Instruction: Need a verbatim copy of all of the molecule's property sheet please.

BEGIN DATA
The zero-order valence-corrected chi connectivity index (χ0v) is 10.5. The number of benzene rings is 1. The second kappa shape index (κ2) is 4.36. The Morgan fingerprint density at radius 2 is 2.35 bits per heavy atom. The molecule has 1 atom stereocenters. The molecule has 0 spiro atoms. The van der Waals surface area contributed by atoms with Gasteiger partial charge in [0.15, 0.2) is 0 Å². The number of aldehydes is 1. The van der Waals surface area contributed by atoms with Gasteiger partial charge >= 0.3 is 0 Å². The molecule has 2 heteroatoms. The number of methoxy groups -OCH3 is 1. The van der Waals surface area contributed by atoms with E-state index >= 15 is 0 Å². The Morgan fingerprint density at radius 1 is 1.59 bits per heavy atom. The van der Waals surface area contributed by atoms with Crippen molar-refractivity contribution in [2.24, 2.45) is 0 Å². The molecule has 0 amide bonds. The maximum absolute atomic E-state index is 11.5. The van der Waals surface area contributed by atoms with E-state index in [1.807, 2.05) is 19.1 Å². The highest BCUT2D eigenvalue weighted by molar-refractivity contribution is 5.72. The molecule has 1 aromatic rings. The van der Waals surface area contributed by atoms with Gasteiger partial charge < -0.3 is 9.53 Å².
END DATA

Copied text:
The zero-order valence-corrected chi connectivity index (χ0v) is 10.5. The number of benzene rings is 1. The second kappa shape index (κ2) is 4.36. The Morgan fingerprint density at radius 2 is 2.35 bits per heavy atom. The molecule has 1 atom stereocenters. The molecule has 0 spiro atoms. The van der Waals surface area contributed by atoms with Gasteiger partial charge in [0.15, 0.2) is 0 Å². The number of aldehydes is 1. The van der Waals surface area contributed by atoms with Gasteiger partial charge >= 0.3 is 0 Å². The molecule has 2 heteroatoms. The number of methoxy groups -OCH3 is 1. The van der Waals surface area contributed by atoms with E-state index >= 15 is 0 Å². The Morgan fingerprint density at radius 1 is 1.59 bits per heavy atom. The van der Waals surface area contributed by atoms with Crippen molar-refractivity contribution in [2.24, 2.45) is 0 Å². The molecule has 0 amide bonds. The maximum absolute atomic E-state index is 11.5. The van der Waals surface area contributed by atoms with E-state index in [1.807, 2.05) is 19.1 Å². The highest BCUT2D eigenvalue weighted by molar-refractivity contribution is 5.72. The molecule has 1 aromatic rings. The van der Waals surface area contributed by atoms with Gasteiger partial charge < -0.3 is 9.53 Å².